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Working alone or in isolation – According to the Regulation, to work alone or in isolation “means to work in circumstances where assistance would not be readily available to the worker in case of an emergency, or in case the worker is injured or in ill health.”

Working alone or in isolation is fairly common in the motion picture industry, particularly for production assistants, security guards, drivers, and flaggers. Working alone can have serious consequences if a worker sustains an injury or becomes ill and no one is available to help them.

Remote Locations
Remote and inaccessible locations, (i.e. where there is only one road in and out) are an area of concern for greenspersons and location scouts, who often go to remote locations in the performance of their duties.

British Columbia’s Occupational Health and Safety Regulation specifies that employers are responsible for developing and implementing procedures to help protect workers who are working alone or in isolation.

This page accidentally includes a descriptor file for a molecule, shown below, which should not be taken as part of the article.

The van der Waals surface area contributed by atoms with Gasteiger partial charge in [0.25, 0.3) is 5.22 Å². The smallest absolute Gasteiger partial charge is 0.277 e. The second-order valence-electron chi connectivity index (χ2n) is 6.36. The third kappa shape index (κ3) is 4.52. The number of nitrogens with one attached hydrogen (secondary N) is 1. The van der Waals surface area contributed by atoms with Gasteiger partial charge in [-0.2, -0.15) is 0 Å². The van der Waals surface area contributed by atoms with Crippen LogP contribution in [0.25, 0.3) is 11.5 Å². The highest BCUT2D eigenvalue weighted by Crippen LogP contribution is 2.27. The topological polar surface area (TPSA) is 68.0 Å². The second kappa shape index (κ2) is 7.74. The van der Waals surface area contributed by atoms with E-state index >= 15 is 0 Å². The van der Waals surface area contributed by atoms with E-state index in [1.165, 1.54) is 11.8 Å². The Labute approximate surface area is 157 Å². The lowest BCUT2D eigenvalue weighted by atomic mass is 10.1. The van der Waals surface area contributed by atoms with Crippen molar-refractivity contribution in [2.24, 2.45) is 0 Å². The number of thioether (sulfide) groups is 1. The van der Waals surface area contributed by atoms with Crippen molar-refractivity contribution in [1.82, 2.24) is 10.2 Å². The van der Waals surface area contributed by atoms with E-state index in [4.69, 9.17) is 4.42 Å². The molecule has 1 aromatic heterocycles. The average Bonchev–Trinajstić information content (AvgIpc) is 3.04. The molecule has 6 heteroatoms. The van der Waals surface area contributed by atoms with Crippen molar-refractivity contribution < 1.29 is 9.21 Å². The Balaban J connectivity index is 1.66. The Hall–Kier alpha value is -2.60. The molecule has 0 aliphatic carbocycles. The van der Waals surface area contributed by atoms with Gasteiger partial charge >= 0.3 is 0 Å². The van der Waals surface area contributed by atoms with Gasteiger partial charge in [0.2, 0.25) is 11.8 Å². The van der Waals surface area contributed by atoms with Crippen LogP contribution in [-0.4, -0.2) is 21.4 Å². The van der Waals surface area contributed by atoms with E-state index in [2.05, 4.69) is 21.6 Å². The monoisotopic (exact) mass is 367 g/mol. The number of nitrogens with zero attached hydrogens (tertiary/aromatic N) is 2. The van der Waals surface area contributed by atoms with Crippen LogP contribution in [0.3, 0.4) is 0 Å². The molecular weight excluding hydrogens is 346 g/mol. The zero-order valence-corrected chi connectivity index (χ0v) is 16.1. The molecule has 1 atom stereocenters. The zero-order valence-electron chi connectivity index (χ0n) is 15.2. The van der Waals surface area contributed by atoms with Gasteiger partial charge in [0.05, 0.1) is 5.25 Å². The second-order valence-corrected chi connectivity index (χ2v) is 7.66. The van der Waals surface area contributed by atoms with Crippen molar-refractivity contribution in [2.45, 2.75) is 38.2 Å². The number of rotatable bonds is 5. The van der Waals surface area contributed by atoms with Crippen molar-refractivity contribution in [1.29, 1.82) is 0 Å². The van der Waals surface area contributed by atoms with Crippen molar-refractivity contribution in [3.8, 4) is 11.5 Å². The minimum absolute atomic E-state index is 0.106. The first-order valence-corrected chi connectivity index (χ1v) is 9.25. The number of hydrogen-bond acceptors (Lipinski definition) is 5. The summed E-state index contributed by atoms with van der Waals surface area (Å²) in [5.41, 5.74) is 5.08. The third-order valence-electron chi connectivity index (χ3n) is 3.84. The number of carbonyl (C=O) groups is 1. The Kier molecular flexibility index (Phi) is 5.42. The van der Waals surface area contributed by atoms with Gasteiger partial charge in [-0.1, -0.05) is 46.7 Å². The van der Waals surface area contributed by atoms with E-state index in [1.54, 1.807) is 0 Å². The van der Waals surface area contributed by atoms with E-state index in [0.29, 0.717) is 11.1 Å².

Regulatory Requirements
Sections 4.20.2 to 4.21 and 4.23 of the Regulation describe employer and supervisor responsibilities for workers who are working alone or in isolation. Sections 4.28 to 4.31 cover workplace violence — these may also be applicable, depending on the situation.

The following must be done before a worker is assigned to work alone or in isolation:
1. Identify hazards and assess the risks associated with them.
2. Control risks by eliminating hazards entirely or, if that is not possible, minimizing the risks.
3. Educate workers about hazards and how to control the risks associated with them.
4. Develop and implement a written person-check procedure for checking on lone workers.
5. Review procedures (see page 4).


Employers or Employer Representatives (producers, production companies, and subcontractors) are responsible for providing a safe and healthy work environment. This includes identifying potential hazards, finding ways to eliminate or minimize risks, and ensuring that supervisors and workers are trained to recognize hazards and work safely. As an employer, you must develop a written health and safety program that is specific to your workplace. It’s also important to respond promptly when a worker or supervisor informs you about a potential hazard. If an accident or injury occurs, make sure it is investigated so you can prevent similar incidents from occurring.